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Does the condenser (outdoor unit) SEER rating determine the SEER of an air conditioning system?
Monday, June 25, 2018
The SEER rating of a heat pump or air conditioning system is based on the efficiency of the combination of the condenser (outdoor unit) and air handler (indoor unit). They are required to be matched up by the manufacturer for performance, and the system may have a slightly higher rating than the condenser alone. A system with a 14 SEER condenser may have a 15 SEER overall rating based on the performance with its matched air handler (blower and evaporator coil unit).
Conversely, a mismatched system of a new condenser connected to a 20-year old air handler will not provide the efficiency rating marked on the condenser. It has been required since 2006 that both the condenser and air handler be replaced when either half fails, unless it can be verified that the new half of the system that the HVAC contractor is switching out is matched by the manufacturer for performance with the remaining component.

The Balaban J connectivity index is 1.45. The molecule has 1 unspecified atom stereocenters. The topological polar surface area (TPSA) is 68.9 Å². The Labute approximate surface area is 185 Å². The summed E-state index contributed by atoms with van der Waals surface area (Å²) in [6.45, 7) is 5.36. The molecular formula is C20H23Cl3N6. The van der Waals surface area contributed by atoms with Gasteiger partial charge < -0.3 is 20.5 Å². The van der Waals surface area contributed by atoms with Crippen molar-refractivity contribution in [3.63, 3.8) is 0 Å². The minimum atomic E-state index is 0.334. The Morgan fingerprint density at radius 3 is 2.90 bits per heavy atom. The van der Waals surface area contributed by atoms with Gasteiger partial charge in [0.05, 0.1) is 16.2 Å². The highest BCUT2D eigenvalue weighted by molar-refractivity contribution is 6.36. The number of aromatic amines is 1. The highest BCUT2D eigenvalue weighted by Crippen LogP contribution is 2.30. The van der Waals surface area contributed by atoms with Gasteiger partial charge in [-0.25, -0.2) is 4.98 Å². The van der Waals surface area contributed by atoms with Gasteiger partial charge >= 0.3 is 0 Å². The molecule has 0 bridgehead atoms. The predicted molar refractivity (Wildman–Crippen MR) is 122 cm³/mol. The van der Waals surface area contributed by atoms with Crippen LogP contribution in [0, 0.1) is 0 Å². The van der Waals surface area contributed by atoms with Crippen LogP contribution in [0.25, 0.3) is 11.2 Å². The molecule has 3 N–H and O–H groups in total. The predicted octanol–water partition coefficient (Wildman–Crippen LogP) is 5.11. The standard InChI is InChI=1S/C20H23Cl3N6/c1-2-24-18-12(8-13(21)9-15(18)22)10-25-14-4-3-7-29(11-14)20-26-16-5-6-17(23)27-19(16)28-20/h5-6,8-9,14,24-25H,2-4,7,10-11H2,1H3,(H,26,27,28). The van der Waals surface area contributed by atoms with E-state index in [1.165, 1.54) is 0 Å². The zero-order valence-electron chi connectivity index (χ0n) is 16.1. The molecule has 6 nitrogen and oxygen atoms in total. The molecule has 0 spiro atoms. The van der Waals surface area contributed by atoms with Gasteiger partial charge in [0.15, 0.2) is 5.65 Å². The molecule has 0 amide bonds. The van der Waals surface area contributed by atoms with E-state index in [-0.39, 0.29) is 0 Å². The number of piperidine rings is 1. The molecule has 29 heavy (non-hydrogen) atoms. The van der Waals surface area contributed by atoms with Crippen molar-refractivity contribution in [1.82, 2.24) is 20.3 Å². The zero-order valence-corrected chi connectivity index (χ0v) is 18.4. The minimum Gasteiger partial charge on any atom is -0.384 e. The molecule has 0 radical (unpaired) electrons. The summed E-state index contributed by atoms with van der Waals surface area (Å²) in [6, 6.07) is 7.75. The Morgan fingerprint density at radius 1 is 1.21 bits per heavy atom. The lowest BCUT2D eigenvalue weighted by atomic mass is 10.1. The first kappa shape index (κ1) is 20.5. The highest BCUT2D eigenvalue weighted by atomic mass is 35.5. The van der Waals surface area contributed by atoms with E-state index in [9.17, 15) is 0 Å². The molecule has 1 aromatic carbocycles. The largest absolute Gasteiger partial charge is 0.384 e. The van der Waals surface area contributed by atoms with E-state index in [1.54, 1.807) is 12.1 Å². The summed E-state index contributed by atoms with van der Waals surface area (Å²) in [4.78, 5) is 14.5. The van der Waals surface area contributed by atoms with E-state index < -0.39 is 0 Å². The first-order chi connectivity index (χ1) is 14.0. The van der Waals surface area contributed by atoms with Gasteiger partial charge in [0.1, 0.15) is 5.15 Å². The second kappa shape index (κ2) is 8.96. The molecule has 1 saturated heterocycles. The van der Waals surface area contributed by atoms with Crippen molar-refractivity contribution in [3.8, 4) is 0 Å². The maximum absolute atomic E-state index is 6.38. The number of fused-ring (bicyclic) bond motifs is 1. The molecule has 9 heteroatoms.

If part of the system was replaced by a contractor willing to do it without the required building permit, the SEER rating efficiency of the new part of the system may not be achieved because of the mismatch to the older component. If, for example, your outdoor unit is LENNOX and the indoor unit is GOODMAN, you definitely have a mismatched system and there is no way to determine the actual efficiency rating.
To learn more about the requirement to match condenser and air handler, click on the link below to download a pdf info sheet from the Florida Department of Community Affairs.
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To learn more about heating and air conditioning systems, see these other blog posts:
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